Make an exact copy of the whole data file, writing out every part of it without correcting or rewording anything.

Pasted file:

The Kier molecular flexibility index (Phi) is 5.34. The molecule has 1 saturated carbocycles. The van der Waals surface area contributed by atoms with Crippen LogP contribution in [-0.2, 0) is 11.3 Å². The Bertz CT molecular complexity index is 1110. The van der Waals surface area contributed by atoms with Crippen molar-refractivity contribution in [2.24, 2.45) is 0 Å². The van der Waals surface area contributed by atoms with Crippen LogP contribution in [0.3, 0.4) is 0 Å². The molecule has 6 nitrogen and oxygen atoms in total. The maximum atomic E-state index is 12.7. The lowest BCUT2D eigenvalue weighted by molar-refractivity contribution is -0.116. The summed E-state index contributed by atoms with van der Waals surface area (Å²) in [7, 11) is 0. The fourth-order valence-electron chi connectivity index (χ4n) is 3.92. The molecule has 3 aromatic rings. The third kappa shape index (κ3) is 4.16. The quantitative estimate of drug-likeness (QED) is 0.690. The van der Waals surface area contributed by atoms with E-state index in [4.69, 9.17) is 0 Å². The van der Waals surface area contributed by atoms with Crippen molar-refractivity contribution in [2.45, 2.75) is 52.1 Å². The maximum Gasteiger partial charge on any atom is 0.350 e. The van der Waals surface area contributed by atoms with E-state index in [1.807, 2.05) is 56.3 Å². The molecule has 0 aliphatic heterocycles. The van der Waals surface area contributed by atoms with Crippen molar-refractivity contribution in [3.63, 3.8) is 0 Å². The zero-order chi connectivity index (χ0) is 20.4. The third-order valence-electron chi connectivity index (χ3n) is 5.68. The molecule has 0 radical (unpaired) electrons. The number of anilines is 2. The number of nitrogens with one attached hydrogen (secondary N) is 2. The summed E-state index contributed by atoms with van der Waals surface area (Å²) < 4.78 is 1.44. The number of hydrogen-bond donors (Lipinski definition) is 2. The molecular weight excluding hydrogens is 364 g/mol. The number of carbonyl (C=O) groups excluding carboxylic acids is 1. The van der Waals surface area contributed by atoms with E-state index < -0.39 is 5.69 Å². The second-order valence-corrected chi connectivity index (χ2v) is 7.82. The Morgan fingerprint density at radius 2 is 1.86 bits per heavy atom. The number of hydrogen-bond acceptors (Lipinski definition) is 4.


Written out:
The Kier molecular flexibility index (Phi) is 5.34. The molecule has 1 saturated carbocycles. The van der Waals surface area contributed by atoms with Crippen LogP contribution in [-0.2, 0) is 11.3 Å². The Bertz CT molecular complexity index is 1110. The van der Waals surface area contributed by atoms with Crippen molar-refractivity contribution in [2.24, 2.45) is 0 Å². The van der Waals surface area contributed by atoms with Crippen LogP contribution in [0.3, 0.4) is 0 Å². The molecule has 6 nitrogen and oxygen atoms in total. The maximum atomic E-state index is 12.7. The lowest BCUT2D eigenvalue weighted by molar-refractivity contribution is -0.116. The summed E-state index contributed by atoms with van der Waals surface area (Å²) in [7, 11) is 0. The fourth-order valence-electron chi connectivity index (χ4n) is 3.92. The molecule has 3 aromatic rings. The third kappa shape index (κ3) is 4.16. The quantitative estimate of drug-likeness (QED) is 0.690. The van der Waals surface area contributed by atoms with E-state index in [4.69, 9.17) is 0 Å². The van der Waals surface area contributed by atoms with Crippen molar-refractivity contribution in [2.45, 2.75) is 52.1 Å². The maximum Gasteiger partial charge on any atom is 0.350 e. The van der Waals surface area contributed by atoms with E-state index in [1.807, 2.05) is 56.3 Å². The molecule has 0 aliphatic heterocycles. The van der Waals surface area contributed by atoms with Crippen molar-refractivity contribution in [3.63, 3.8) is 0 Å². The zero-order chi connectivity index (χ0) is 20.4. The third-order valence-electron chi connectivity index (χ3n) is 5.68. The molecule has 0 radical (unpaired) electrons. The number of anilines is 2. The number of nitrogens with one attached hydrogen (secondary N) is 2. The summed E-state index contributed by atoms with van der Waals surface area (Å²) < 4.78 is 1.44. The number of hydrogen-bond donors (Lipinski definition) is 2. The molecular weight excluding hydrogens is 364 g/mol. The number of carbonyl (C=O) groups excluding carboxylic acids is 1. The van der Waals surface area contributed by atoms with E-state index < -0.39 is 5.69 Å². The second-order valence-corrected chi connectivity index (χ2v) is 7.82. The Morgan fingerprint density at radius 2 is 1.86 bits per heavy atom. The number of hydrogen-bond acceptors (Lipinski definition) is 4.